In our recent post about the up and coming Office 2016, we offhandedly mentioned something called Office 365 planner. Here, we’ll dive into what this new Microsoft functionality is and how it truly measures up to its alternatives.
There are quite a number of platforms in the market today that can be used to handle project planning and completion meant for team collaboration inside a business, like SharePoint, Trello, Asana, Basecamp, and the list goes on. Microsoft planned this software to grab a specific niche out of the market and gain a loyal following, so it is a little different.
Here is the released screen shot Microsoft shared:
As you can see, it is almost a purely visual platform. In each labeled column you can create a “card” with automatically attached image previews, and then just manually fill out additional info like due dates and categories. Outlined in red, you can see that conversations are created and move along with the card as it progresses, along with the image of the last person who commented. There are also priority tags as you can see on the right of the cards.
So, this seems like a great platform to really get a feel of what is being worked on, its stages of development, and how much people have been talking about it. So far, so good.
How does uploading and groups work in Planner?
Another thing that Microsoft clearly considered is that they wanted this whole program to run as smoothly as possible. When you attach an office document to Office 365 Planner, the image is instantly formed for easy visualization of the project with a quick edit section, and then the file is made available in a SharePoint library for anyone to access, search for, and reference.
Microsoft is finally moving full force into the “Groups” part of Office 365 that was announced in our last blog. We can see this in the conversation that follows the card around in Office as it evolves. The best part is, you don’t have to deal with the hassle of opening and closing a thousand emails and looking for the last time you talked to someone, because it’s all right there on the project itself. And of course, you’ll receive a quick notification once someone responds to you in a card’s conversation.
Because every card that is created automatically gains an OneNote notebook archive, finding, following, and commenting on project threads is incredibly easy. In many instances we can envision this architecture being used in innovative ways like a designer being able to share a drawing he just made on his tablet into a conversation about a project.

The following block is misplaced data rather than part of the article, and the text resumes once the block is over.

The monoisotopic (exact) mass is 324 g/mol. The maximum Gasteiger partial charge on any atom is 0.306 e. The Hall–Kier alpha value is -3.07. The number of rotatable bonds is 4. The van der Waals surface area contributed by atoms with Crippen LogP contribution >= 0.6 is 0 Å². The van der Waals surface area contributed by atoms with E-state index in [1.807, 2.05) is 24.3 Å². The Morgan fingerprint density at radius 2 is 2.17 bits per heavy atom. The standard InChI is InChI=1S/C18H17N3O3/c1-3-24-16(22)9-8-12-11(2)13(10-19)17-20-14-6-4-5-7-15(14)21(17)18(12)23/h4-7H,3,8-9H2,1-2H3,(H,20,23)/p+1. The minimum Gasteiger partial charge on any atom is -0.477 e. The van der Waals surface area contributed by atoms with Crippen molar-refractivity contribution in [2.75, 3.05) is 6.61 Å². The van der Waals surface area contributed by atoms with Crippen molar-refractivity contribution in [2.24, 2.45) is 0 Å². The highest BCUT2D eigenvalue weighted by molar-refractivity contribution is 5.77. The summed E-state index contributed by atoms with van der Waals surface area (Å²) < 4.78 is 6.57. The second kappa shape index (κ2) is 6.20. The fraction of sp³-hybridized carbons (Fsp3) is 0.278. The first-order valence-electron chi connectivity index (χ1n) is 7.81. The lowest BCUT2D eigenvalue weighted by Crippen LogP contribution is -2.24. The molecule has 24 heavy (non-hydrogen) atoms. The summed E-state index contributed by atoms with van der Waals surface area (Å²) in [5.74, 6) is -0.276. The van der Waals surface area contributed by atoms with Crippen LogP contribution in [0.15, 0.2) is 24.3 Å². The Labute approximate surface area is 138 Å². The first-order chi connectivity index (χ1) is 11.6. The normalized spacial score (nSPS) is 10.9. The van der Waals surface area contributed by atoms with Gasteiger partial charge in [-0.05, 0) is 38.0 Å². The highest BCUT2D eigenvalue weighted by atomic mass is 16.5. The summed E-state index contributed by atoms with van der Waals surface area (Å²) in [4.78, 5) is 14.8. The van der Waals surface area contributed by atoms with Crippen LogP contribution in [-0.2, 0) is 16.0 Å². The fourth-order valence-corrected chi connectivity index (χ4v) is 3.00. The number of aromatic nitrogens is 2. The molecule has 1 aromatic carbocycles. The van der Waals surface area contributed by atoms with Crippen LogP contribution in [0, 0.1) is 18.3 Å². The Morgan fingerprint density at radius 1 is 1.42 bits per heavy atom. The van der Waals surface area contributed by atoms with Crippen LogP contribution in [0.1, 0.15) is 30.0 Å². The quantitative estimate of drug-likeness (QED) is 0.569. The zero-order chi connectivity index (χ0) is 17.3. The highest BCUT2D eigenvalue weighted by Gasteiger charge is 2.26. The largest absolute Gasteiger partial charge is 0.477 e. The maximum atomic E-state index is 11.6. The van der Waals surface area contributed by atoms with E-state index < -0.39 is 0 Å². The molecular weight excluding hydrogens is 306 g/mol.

What else can you do in planner?
Here are the three views Microsoft has stated are available:
• The “Hub” view is an overview across plans used to quickly track project’s completion
• The “My Tasks” lets you see what needs to be done on each project
• The “Charts” view presents charts for visualizing current progress against future deadlines, and identifying the bottlenecks in each project
Below is the “Charts” view:
You can quickly see the project’s completion and even mouse over the chart to see what’s late, and what has been completed. This reduces confusion on where everyone is in a project, so you don’t have to set up seventeen meetings or perhaps even skip the whole talking thing altogether.
Who should want to use Planner?
Because this is fully integrated with Office 365, anyone with a subscription is a likely candidate and should seriously consider it. Next, companies that have a lot of small projects going on at the same time will find this service unbelievably useful. For companies that have few projects with many team members involved in each one, this service may prove to be a tad too lightweight. With the potential overflow of conversations on cards and a highly complex “charts” view, large projects should be handled with care on this platform. However, this is likely the minority of companies, so most with Office 365 subs will find this a safe bet to place their trust in.
Be on the lookout for this software to be announced as available to the public, as it will be free to start using in the coming months if you have an Office 365 subscription.
By: Meenakshi Vashisht